For Net1 a big profit is a big problem

If the payment of social grants had not become a fraught legal and political matter, Cash Paymaster Services (CPS) and its listed parent company Net1 would have been thrilled at the “results” it released on Tuesday.

Over a period of five years, CPS’ numbers show, it maintained a 12.2% profit margin on its contract with the SA Social Security Agency (Sassa). That equates to a pre-tax profit of R1.1-billion.

But Net1 may yet come to wish that number was much, much smaller.

CPS disclosed the profit on Tuesday in terms of a Constitutional Court order. That order flowed from the complaint of a competitor, a subsidiary of Absa, that the 2012 contract had been awarded unlawfully.

The Concourt agreed.


As Net1 was later at pains to point out, the court never found it had done anything wrong; the unlawfulness flowed from Sassa’s behaviour. But it still would not escape the consequences.

“It is true that any invalidation of the existing contract as a result of the invalid tender should not result in any loss to Cash Paymaster,” the Concourt said in 2014. “The converse, however, is also true. It has no right to benefit from an unlawful contract. And any benefit that it may derive should not be beyond public scrutiny.”

On that basis it ordered the accounting provided by CPS on Tuesday, though it went no further. It effectively left the ultimate decision on whether any profit should be paid back, and if so to what extent, for later.

In the meanwhile, this March, with the original five-year contract due to expire and amid a crisis for which it found social development minister Bathabile Dlamini responsible, the Court said there was no alternative but to extend the CPS contract by another year.

For years Net1 had been criticised about its financial dealings with grant recipients, such as selling them life insurance. But it was the prospect of a crisis in the payment of grants, the chance that “the country will burn” if grants are interrupted, that put CPS at the very top of the national agenda — and started to cause it real trouble.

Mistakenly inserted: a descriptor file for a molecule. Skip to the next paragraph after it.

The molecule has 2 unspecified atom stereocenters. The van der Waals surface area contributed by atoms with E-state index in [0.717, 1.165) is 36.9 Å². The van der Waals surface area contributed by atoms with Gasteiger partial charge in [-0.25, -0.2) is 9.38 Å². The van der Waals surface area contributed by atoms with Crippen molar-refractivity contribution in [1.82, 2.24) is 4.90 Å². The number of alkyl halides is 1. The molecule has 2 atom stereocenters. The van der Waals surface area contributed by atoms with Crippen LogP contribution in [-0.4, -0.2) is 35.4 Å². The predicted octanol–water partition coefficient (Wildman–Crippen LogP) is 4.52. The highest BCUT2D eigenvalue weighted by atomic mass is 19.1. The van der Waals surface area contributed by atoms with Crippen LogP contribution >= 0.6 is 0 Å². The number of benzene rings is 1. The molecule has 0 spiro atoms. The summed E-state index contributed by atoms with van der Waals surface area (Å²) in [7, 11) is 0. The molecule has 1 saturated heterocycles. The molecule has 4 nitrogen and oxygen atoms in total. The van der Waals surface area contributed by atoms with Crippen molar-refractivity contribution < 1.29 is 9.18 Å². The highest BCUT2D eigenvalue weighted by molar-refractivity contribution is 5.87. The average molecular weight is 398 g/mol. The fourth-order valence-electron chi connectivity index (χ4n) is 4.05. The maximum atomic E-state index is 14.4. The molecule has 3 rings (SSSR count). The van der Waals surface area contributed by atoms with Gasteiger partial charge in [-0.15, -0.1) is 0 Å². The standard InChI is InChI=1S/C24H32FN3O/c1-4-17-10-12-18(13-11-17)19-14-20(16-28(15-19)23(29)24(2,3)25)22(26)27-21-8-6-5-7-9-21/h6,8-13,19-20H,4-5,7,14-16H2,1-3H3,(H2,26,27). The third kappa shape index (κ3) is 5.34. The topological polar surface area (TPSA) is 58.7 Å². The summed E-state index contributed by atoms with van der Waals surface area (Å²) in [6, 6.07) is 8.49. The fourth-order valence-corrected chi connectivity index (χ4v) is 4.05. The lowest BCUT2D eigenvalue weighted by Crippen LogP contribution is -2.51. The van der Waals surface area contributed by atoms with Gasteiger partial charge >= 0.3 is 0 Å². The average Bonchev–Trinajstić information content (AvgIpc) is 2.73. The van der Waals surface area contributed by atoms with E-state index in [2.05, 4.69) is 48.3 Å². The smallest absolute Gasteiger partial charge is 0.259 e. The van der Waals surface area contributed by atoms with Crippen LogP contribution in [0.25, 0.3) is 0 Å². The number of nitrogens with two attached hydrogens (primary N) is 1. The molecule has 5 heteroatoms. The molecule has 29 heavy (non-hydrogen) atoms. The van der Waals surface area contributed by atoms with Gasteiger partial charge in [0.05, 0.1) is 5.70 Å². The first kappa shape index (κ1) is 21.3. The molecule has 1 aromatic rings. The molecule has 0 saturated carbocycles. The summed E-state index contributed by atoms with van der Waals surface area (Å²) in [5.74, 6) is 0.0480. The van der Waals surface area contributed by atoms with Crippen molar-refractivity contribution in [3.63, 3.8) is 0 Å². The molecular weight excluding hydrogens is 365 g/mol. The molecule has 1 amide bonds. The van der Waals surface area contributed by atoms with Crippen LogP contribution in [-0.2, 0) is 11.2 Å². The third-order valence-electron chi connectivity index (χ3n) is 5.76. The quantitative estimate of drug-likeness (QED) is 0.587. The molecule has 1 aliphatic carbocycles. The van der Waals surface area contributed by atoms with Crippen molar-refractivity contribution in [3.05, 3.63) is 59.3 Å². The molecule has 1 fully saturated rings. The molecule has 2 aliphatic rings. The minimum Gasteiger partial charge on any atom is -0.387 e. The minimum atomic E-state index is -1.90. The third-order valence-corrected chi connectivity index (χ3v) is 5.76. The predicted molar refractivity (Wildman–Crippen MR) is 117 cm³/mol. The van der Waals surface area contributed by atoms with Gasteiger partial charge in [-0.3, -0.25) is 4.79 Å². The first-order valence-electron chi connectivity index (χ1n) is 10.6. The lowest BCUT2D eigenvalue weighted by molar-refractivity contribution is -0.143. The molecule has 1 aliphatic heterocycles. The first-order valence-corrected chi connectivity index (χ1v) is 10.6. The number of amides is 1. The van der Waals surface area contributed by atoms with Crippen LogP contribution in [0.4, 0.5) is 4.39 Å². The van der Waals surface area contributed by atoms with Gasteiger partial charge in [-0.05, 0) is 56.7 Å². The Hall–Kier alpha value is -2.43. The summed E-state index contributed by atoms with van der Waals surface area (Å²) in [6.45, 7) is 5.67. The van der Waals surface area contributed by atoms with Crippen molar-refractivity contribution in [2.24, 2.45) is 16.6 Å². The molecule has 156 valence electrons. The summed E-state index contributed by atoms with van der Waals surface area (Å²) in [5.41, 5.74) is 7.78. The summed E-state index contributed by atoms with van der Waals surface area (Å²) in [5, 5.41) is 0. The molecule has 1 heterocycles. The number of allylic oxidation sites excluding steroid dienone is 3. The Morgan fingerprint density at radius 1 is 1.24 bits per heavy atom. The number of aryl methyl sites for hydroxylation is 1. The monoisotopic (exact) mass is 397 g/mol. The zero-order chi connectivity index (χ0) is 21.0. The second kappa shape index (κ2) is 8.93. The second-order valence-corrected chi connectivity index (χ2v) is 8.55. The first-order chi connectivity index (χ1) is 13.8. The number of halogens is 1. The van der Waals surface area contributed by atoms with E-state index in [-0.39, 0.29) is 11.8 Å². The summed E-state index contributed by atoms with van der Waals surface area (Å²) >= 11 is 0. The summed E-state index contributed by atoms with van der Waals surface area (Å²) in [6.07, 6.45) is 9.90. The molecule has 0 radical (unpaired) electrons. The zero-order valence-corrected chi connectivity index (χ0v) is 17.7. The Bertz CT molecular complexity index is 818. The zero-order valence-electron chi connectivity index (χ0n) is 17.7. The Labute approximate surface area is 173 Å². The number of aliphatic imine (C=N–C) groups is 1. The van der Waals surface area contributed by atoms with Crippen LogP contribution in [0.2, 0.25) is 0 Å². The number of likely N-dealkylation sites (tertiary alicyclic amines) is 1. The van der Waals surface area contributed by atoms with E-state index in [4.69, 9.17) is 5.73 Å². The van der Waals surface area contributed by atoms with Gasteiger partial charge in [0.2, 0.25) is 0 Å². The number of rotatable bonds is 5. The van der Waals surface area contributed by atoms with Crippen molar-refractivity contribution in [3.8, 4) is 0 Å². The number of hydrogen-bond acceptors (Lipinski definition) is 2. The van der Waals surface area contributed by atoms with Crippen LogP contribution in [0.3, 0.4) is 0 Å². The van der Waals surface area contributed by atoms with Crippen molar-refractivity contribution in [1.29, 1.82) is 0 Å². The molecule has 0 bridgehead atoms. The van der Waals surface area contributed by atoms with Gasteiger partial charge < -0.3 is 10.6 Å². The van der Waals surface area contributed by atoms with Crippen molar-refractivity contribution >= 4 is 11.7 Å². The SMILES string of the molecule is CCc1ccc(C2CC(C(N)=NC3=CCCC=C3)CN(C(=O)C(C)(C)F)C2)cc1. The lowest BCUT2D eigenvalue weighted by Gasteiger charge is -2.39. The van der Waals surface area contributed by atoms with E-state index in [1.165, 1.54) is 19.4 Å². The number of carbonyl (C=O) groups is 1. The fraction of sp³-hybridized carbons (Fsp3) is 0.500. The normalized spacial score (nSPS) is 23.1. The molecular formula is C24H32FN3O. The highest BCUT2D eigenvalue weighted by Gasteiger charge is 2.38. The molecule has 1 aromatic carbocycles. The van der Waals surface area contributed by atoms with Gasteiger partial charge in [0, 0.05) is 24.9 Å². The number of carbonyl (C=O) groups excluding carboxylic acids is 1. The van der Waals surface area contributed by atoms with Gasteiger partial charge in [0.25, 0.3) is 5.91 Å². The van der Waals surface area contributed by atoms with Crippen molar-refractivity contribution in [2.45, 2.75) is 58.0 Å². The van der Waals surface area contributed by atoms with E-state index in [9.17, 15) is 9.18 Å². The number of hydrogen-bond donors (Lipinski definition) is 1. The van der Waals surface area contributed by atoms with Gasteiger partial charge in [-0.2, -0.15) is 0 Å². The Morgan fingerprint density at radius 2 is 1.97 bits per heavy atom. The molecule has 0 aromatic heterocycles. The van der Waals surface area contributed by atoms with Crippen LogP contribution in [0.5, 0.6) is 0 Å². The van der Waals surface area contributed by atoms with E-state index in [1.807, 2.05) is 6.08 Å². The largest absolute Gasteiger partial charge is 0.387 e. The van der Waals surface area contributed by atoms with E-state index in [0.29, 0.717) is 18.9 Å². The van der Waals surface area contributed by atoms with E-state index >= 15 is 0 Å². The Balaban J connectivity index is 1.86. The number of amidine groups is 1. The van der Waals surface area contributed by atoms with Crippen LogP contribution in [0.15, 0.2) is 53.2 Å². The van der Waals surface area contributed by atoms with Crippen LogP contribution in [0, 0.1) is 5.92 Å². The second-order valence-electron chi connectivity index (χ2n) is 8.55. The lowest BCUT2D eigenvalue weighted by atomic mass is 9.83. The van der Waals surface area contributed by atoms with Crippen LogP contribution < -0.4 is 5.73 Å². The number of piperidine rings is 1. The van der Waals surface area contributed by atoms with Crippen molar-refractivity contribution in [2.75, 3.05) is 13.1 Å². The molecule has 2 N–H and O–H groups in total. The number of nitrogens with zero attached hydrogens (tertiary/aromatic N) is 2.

Outspoken Net1 CEO Serge Belamant would be retiring a year early, this Wednesday, “to facilitate changes to the company’s operating and management structures and also noting the views expressed by certain of the company’s shareholders,” Net1 announced last week.

Major Net1 shareholder Allan Gray had come under severe pressure to act on allegations that Net1 preys on the poorest of the poor, and had a hand in the crisis that saw its contract extended — and unproven and heavily denied allegations of bribery and corruption.

The fact that Belamant, though replaced as CEO, is to continue consulting to Net1 for another two years, went largely unremarked.

That was before the R1-billion figure, however, a number large enough to draw a great deal of attention.

Now Net1 — and its shareholders — face an entirely new round of scrutiny. Civil society organisations were on Tuesday already gearing up with demands to see the underlying numbers to that profit, sure that it was under-stated. Others were considering how to approach the legal demand for repayment. Others still were looking forward to next year, when the current extended contract is due to end, and more profits could theoretically be reclaimed.

Dlamini, on the other hand, will face new questions, which will keep the topic current. Questions such as: did you know about this level of profit, and do you approve of it?

Shareholders, meanwhile, will have their own anxieties. Net1 is flush with cash, but R1 billion is still not small change. Will the company fight tooth and nail to retain that money, and perhaps run up huge legal bills to no effect? 

New CEO Herman Kotzé, who officially takes the job on Wednesday, is going to have a lot of explaining to do.

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Phillip De Wet
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